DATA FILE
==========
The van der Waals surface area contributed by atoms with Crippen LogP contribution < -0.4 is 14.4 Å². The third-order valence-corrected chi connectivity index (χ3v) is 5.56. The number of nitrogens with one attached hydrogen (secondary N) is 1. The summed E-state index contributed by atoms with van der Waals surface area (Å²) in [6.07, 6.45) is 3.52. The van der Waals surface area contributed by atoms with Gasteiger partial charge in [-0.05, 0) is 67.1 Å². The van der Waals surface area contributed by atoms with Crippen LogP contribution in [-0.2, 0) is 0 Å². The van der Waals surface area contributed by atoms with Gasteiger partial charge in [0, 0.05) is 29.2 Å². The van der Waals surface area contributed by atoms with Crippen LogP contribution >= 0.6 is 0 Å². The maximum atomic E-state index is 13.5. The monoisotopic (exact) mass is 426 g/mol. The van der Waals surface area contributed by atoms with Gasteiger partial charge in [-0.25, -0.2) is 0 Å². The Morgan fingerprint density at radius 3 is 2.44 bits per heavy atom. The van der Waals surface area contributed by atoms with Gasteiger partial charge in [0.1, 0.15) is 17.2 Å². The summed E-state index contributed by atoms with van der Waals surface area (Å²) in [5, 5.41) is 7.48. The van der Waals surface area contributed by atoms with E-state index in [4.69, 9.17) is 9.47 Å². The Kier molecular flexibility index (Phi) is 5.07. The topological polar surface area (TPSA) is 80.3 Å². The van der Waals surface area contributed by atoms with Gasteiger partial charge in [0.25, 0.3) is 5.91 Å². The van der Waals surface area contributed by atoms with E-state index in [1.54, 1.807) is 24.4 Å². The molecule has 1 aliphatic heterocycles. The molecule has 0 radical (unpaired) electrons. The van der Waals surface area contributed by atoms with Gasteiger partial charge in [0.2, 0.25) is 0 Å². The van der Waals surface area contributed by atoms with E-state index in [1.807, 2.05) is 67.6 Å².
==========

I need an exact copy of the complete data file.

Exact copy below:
The van der Waals surface area contributed by atoms with Crippen LogP contribution < -0.4 is 14.4 Å². The third-order valence-corrected chi connectivity index (χ3v) is 5.56. The number of nitrogens with one attached hydrogen (secondary N) is 1. The summed E-state index contributed by atoms with van der Waals surface area (Å²) in [6.07, 6.45) is 3.52. The van der Waals surface area contributed by atoms with Gasteiger partial charge in [-0.05, 0) is 67.1 Å². The van der Waals surface area contributed by atoms with Crippen LogP contribution in [-0.2, 0) is 0 Å². The van der Waals surface area contributed by atoms with Gasteiger partial charge in [0, 0.05) is 29.2 Å². The van der Waals surface area contributed by atoms with Crippen LogP contribution >= 0.6 is 0 Å². The maximum atomic E-state index is 13.5. The monoisotopic (exact) mass is 426 g/mol. The van der Waals surface area contributed by atoms with Gasteiger partial charge in [-0.25, -0.2) is 0 Å². The Morgan fingerprint density at radius 3 is 2.44 bits per heavy atom. The van der Waals surface area contributed by atoms with Gasteiger partial charge in [0.1, 0.15) is 17.2 Å². The summed E-state index contributed by atoms with van der Waals surface area (Å²) in [5, 5.41) is 7.48. The van der Waals surface area contributed by atoms with E-state index in [4.69, 9.17) is 9.47 Å². The Kier molecular flexibility index (Phi) is 5.07. The topological polar surface area (TPSA) is 80.3 Å². The van der Waals surface area contributed by atoms with Gasteiger partial charge in [0.25, 0.3) is 5.91 Å². The van der Waals surface area contributed by atoms with E-state index in [1.54, 1.807) is 24.4 Å². The molecule has 1 aliphatic heterocycles. The molecule has 0 radical (unpaired) electrons. The van der Waals surface area contributed by atoms with Gasteiger partial charge in [0.2, 0.25) is 0 Å². The van der Waals surface area contributed by atoms with E-state index in [1.807, 2.05) is 67.6 Å².